The Greek philosopher Plato once said, maybe 10 or 15 years ago, the only fact he had gathered after years of contemplation was that horror movies and hard drugs don't mix. We can assume he meant for psychological reasons, in an attempt to prevent mental trauma or the anger of the blood. After all, science is science.
"Shutter Island" gives credence to such a suggestion and supplies a corollary to the argument: If you are tripping balls or riding lightning, you're not going to understand what the hell is happening on Shutter Island. And though research hasn't yet been done, we, as well-respected scientists, can make this assumption because even the most soberly enlightened people remain dumbfounded as to what occurred at the mythical fortress.
Two federal marshals hop a ferry to a loony bin in the middle of the ocean for an investigation involving a missing patient who might not exist. That little diddy would require a spoiler alert in some reviews but not in "Shutter Island," where the twists keep on coming, long after you quit paying attention to fondle your date under the minimal theater lighting.
Anyway, everyone on this island of lobotomized zombies acts suspicious, and we know they're suspicious because Teddy (Leonardo DiCaprio) keeps yelling things at them like, "Tell me the truth." As scientists, we should know this isn't proper treatment of the mentally damned and wouldn't be accepted in the '50s or a subsequent Reagan administration.
After this, you're on your own. There are hurricanes and flashbacks to World War II and a frozen pile of Jews. None of these has much to do with the central characters, except it makes them very angry, furrowing their brows in protest to both the memories and rain. And then they will furrow their brows in cells, caves and mansions. And then they'll flash back to the good old days, when they furrowed their brows while killing Nazis. Yes, those were the good old days.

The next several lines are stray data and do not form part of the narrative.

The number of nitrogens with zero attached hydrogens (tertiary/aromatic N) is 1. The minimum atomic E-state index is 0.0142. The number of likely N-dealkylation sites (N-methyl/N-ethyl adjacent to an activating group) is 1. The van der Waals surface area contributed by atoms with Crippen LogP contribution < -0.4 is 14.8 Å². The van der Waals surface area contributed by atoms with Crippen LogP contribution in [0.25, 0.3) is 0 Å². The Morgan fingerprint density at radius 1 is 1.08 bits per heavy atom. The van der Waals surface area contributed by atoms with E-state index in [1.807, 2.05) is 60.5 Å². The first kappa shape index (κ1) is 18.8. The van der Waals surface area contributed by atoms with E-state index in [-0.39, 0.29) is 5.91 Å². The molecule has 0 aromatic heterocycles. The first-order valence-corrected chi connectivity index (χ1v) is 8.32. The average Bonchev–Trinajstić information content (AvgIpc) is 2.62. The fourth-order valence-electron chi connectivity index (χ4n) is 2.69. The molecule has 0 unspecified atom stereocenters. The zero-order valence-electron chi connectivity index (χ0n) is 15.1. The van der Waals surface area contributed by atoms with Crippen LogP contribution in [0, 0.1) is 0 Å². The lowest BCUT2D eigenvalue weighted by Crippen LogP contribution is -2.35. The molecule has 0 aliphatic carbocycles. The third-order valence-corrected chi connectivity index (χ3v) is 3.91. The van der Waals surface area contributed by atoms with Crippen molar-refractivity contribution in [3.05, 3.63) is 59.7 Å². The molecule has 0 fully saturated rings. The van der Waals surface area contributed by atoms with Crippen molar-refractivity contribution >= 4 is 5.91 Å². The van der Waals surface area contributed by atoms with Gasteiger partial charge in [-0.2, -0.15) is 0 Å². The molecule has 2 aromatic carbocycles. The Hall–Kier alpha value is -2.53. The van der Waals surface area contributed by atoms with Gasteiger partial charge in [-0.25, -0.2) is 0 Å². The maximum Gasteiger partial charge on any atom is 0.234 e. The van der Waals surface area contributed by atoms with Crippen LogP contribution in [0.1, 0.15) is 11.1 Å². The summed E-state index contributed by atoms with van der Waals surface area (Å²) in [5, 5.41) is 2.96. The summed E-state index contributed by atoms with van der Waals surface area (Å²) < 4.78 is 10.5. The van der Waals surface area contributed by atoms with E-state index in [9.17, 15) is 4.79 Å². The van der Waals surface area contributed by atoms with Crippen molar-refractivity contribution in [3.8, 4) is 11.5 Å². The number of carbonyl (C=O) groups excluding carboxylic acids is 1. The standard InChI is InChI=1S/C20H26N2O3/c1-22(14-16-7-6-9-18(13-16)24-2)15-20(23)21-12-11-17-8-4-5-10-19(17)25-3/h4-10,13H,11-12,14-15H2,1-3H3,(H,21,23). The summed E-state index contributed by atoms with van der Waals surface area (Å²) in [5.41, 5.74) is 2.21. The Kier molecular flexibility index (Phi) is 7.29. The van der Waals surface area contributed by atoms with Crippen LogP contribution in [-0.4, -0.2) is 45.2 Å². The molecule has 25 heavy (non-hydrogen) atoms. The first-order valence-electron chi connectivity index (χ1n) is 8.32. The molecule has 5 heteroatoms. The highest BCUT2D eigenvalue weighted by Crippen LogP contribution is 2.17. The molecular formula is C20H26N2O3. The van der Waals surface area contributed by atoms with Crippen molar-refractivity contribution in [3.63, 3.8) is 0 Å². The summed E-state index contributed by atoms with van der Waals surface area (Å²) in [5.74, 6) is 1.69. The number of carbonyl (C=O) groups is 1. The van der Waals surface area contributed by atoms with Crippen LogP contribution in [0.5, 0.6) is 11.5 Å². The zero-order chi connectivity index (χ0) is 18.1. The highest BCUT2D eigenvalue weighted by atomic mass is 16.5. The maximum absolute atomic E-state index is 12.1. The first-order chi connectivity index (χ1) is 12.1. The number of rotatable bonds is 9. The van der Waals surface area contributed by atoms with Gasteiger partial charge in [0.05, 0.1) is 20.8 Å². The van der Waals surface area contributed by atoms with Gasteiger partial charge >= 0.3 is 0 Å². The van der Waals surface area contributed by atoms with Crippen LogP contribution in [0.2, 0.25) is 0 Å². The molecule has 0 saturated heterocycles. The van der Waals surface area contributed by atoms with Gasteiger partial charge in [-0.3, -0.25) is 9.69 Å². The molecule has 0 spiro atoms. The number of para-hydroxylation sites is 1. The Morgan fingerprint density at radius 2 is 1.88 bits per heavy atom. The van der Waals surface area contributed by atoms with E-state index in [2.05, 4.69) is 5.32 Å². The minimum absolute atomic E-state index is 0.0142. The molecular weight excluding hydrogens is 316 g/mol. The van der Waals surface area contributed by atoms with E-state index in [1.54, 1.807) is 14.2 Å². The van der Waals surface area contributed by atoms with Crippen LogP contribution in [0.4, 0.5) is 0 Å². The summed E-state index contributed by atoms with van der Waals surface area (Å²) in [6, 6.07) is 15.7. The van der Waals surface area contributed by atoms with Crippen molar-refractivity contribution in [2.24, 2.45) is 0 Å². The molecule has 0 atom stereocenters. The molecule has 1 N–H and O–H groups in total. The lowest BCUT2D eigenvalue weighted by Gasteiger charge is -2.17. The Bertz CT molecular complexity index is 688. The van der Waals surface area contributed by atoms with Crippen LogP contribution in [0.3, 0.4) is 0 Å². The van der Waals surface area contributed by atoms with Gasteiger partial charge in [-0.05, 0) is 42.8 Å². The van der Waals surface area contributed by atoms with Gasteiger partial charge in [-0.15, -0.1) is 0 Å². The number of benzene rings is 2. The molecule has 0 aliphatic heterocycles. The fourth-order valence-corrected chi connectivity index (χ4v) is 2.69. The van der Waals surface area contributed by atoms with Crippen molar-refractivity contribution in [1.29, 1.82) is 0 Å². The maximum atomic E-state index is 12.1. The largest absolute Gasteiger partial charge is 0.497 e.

In reality, those flashbacks are the good old days and the best parts of the movie. They have themes and direction, emotion and beauty. Even the lighting is better. But you never get to stay there. You always get dragged back to this weird, overreaching plot about washed-up river rats barking at Ben Kingsley.
Roger Ebert claims "Shutter Island" is a remarkable horror film for resisting the urge to rely on cheap action-oriented scares, and he is right. What he failed to point out is "Shutter Island" is a remarkable horror film for resisting the urge to be a horror film at all and providing almost no action whatsoever. Imagine "Saving Private Ryan" filmed completely as a close-up of Tom Hanks' face. Gorgeous, ladies and gentlemen, but unfulfilling.
Therefore, we as scientists must erase this from our catalogue of Martin Scorsese pictures, quarantined to the doom-vault along with his remake of "Cape Fear." We would provide the same treatment if Stanley Kubrick were to direct "Jumanji" or if John Ford put his hands on "The Bucket List." There is only one prescription for such unfortunate ailments: beautiful, beautiful denial.
So now we sit and wait for Scorsese to exit his "Donnie Darko" phase, rife with erotic DiCaprio dress-up fantasies and hope he returns to his masterpieces of crime. Oh, and cocaine, too.